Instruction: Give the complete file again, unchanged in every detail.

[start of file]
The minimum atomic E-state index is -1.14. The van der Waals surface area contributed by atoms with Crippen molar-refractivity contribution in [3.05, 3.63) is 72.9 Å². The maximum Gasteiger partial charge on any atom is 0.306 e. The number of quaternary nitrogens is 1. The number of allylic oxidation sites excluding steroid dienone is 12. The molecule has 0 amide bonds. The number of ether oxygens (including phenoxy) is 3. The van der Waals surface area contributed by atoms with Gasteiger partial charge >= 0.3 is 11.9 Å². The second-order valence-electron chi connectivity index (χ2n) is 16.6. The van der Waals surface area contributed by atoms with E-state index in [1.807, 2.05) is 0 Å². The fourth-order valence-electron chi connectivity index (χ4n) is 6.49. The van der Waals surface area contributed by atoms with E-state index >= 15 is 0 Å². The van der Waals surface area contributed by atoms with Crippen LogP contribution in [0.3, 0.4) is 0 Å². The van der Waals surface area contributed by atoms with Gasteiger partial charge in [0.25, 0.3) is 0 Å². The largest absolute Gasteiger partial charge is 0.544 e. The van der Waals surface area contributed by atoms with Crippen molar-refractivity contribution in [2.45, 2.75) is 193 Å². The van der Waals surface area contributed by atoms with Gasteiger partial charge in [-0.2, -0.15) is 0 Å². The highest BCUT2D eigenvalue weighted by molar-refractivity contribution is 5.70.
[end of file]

The minimum atomic E-state index is -1.14. The van der Waals surface area contributed by atoms with Crippen molar-refractivity contribution in [3.05, 3.63) is 72.9 Å². The maximum Gasteiger partial charge on any atom is 0.306 e. The number of quaternary nitrogens is 1. The number of allylic oxidation sites excluding steroid dienone is 12. The molecule has 0 amide bonds. The number of ether oxygens (including phenoxy) is 3. The van der Waals surface area contributed by atoms with Gasteiger partial charge >= 0.3 is 11.9 Å². The second-order valence-electron chi connectivity index (χ2n) is 16.6. The van der Waals surface area contributed by atoms with E-state index in [1.807, 2.05) is 0 Å². The fourth-order valence-electron chi connectivity index (χ4n) is 6.49. The van der Waals surface area contributed by atoms with E-state index >= 15 is 0 Å². The van der Waals surface area contributed by atoms with Crippen LogP contribution in [0.3, 0.4) is 0 Å². The van der Waals surface area contributed by atoms with Gasteiger partial charge in [0.25, 0.3) is 0 Å². The largest absolute Gasteiger partial charge is 0.544 e. The van der Waals surface area contributed by atoms with Crippen molar-refractivity contribution in [2.45, 2.75) is 193 Å². The van der Waals surface area contributed by atoms with Gasteiger partial charge in [-0.2, -0.15) is 0 Å². The highest BCUT2D eigenvalue weighted by molar-refractivity contribution is 5.70.